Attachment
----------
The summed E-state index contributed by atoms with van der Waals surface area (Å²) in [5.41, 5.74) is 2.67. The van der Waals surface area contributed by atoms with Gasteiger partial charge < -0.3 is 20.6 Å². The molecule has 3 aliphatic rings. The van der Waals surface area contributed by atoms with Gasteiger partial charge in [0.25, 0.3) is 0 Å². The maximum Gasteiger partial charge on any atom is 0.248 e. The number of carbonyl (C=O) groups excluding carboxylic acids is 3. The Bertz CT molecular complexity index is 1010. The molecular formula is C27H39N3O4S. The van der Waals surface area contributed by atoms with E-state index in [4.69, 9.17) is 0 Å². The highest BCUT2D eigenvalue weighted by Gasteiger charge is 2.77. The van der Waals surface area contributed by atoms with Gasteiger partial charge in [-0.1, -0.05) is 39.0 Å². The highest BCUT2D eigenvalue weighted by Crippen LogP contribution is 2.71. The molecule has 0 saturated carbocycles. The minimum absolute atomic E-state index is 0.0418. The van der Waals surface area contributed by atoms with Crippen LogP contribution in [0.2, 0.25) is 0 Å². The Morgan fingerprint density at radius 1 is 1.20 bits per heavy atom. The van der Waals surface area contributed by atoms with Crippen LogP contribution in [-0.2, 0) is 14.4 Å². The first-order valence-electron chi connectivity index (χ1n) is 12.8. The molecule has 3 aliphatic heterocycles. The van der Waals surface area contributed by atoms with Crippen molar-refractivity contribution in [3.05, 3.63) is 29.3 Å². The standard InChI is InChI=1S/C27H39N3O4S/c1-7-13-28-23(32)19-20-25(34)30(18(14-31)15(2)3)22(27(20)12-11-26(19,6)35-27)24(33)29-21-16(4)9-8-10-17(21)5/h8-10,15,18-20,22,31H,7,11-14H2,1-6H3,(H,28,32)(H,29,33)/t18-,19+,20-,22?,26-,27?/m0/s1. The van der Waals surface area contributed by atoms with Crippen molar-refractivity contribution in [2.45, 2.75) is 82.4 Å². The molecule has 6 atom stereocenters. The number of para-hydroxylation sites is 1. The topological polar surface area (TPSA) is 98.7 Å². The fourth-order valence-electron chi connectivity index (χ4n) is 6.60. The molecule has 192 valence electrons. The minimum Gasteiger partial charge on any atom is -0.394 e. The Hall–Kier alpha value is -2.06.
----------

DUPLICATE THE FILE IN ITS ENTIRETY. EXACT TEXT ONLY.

The summed E-state index contributed by atoms with van der Waals surface area (Å²) in [5.41, 5.74) is 2.67. The van der Waals surface area contributed by atoms with Gasteiger partial charge < -0.3 is 20.6 Å². The molecule has 3 aliphatic rings. The van der Waals surface area contributed by atoms with Gasteiger partial charge in [0.25, 0.3) is 0 Å². The maximum Gasteiger partial charge on any atom is 0.248 e. The number of carbonyl (C=O) groups excluding carboxylic acids is 3. The Bertz CT molecular complexity index is 1010. The molecular formula is C27H39N3O4S. The van der Waals surface area contributed by atoms with E-state index in [4.69, 9.17) is 0 Å². The highest BCUT2D eigenvalue weighted by Gasteiger charge is 2.77. The van der Waals surface area contributed by atoms with Gasteiger partial charge in [-0.1, -0.05) is 39.0 Å². The highest BCUT2D eigenvalue weighted by Crippen LogP contribution is 2.71. The molecule has 0 saturated carbocycles. The minimum absolute atomic E-state index is 0.0418. The van der Waals surface area contributed by atoms with Crippen LogP contribution in [0.2, 0.25) is 0 Å². The Morgan fingerprint density at radius 1 is 1.20 bits per heavy atom. The van der Waals surface area contributed by atoms with Crippen LogP contribution in [-0.2, 0) is 14.4 Å². The first-order valence-electron chi connectivity index (χ1n) is 12.8. The molecule has 3 aliphatic heterocycles. The van der Waals surface area contributed by atoms with Crippen molar-refractivity contribution in [3.05, 3.63) is 29.3 Å². The standard InChI is InChI=1S/C27H39N3O4S/c1-7-13-28-23(32)19-20-25(34)30(18(14-31)15(2)3)22(27(20)12-11-26(19,6)35-27)24(33)29-21-16(4)9-8-10-17(21)5/h8-10,15,18-20,22,31H,7,11-14H2,1-6H3,(H,28,32)(H,29,33)/t18-,19+,20-,22?,26-,27?/m0/s1. The van der Waals surface area contributed by atoms with Crippen molar-refractivity contribution in [2.45, 2.75) is 82.4 Å². The molecule has 6 atom stereocenters. The number of para-hydroxylation sites is 1. The topological polar surface area (TPSA) is 98.7 Å². The fourth-order valence-electron chi connectivity index (χ4n) is 6.60. The molecule has 192 valence electrons. The minimum Gasteiger partial charge on any atom is -0.394 e. The Hall–Kier alpha value is -2.06.